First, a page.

Kathy, 73: What Warms Up, Must Cool Down

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Welcome back to this special series featuring the stories of the Senior Planet Sponsored Athletes as they pursue their fitness goals in 2023. You can find all of our Sponsored Athletes’ stories here

Kathy Molloy, 73, is an active participant in CrossFit workouts, golf, and pickleball. After receiving a diagnosis of osteoporosis in her late 50s, Kathy started lifting weights to increase bone density and overall strength. Today, she is sharing the importance of preparation and recovery practices to prevent activity-related injuries.

Over the years as an active person, I have learned the importance of warming up before any exercise and cooling down after. This education occurred mostly through the “school of hard knocks”! When I was younger, I enjoyed skiing and playing racquetball. I didn’t always want to take the time to prepare and treat my body, and I would end up with some sort of injury. Now in retirement, I continue to participate in several physical activities like golf, pickleball, CrossFit, and walking. I attribute my ability to stay active to the committed practice of warm-ups and cooldowns.

Exercise 101

“Warm-up exercises pump oxygen-rich blood to your muscles, which increases flexibility.”

If you want to perform better and have less muscle soreness and stiffness, take the time to prepare and recover. Warm-up exercises pump oxygen-rich blood to your muscles, which increases flexibility. They also elevate your heart rate and blood pressure, which helps your body function more efficiently. Warm-ups will prepare you physically and mentally for the activity you plan to do.

“Stretching after exercise helps prevent muscle cramps and potential dizziness or lightheadedness.”

Cooldowns are just as important. Stretching after exercise helps prevent muscle cramps and potential dizziness or lightheadedness. These exercises help slowly normalize your heart rate and breathing pace. If done consistently, cooldowns will also improve your range of motion and flexibility.

My Routine

My primary sport for the last 14 years has been CrossFit. I got involved after being diagnosed with osteoporosis with risk for fracture. My doctor suggested weightlifting to strengthen my muscles and increase my bone density. Warm-ups are the first movements we do at CrossFit before anything else!

“This consistent routine has helped me get stronger, more flexible, and prevent injury.”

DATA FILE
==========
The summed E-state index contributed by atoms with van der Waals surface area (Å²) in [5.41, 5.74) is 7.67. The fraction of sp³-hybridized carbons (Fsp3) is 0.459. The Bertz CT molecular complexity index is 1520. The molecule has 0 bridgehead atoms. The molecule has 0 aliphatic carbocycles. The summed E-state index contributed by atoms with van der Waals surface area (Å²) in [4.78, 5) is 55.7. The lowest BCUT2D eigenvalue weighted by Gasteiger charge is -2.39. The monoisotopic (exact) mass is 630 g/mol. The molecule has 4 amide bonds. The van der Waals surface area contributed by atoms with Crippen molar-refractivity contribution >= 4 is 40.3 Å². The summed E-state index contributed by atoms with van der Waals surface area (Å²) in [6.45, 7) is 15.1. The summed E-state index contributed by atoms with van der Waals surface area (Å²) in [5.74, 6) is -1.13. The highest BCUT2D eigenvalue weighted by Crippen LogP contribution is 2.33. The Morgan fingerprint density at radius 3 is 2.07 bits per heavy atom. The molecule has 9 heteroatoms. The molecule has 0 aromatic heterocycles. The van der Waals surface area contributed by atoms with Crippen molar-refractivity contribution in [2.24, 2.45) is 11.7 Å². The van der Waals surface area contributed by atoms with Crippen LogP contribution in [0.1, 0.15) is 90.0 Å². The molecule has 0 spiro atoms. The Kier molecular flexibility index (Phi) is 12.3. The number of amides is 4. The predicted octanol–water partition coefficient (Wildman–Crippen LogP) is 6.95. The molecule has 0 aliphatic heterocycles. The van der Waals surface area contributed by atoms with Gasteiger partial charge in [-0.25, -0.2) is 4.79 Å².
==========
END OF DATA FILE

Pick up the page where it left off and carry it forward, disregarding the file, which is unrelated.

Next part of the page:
I typically get to the gym 30 minutes before a group session and do my own personal warm-up session. I start with a foam roller and then perform a mix of dynamic and static stretching exercises. After my workout, I always make sure to cool down. I believe this consistent routine has helped me get stronger, more flexible, and prevent injury.

Your Routine

What if you don’t participate in a strenuous activity like CrossFit? And what if you don’t have 30 minutes to warm up? You’re in luck! On Wednesday, July 19 at 1:30pm EDT, I will be hosting a live presentation here on where I’ll teach you some quick and easy warm-up and cooldown exercises for low-impact sports like golf and pickleball.

For golfers, we’ll focus on simple exercises like hip openers, cross body arm movements, and some modified golf swings. The goal is to warm up the hip, knee, and shoulder joints along with the lower back. Cooldown movements will involve stretching the arms, wrists, upper chest, and hamstrings.

Pickleball warmups involve a few minutes of cardio — like a quick jog or speed walk — to get the heart rate up. We’ll also incorporate both upper and lower body warm-up exercises, like dynamic arm circles and side-to-side lunges. The cooldown routine will mimic warm-ups, but with static or stationary postures.

Let’s Stretch!

Seems like a lot, right? Don’t worry! These warm-ups and cooldowns take just five minutes or less. AND they are so important in helping to prevent injuries. I hope you’ll join me next week on the 19th — event details will be shared soon at In the meantime, ask your warm-up and cooldown questions in the comment section below!

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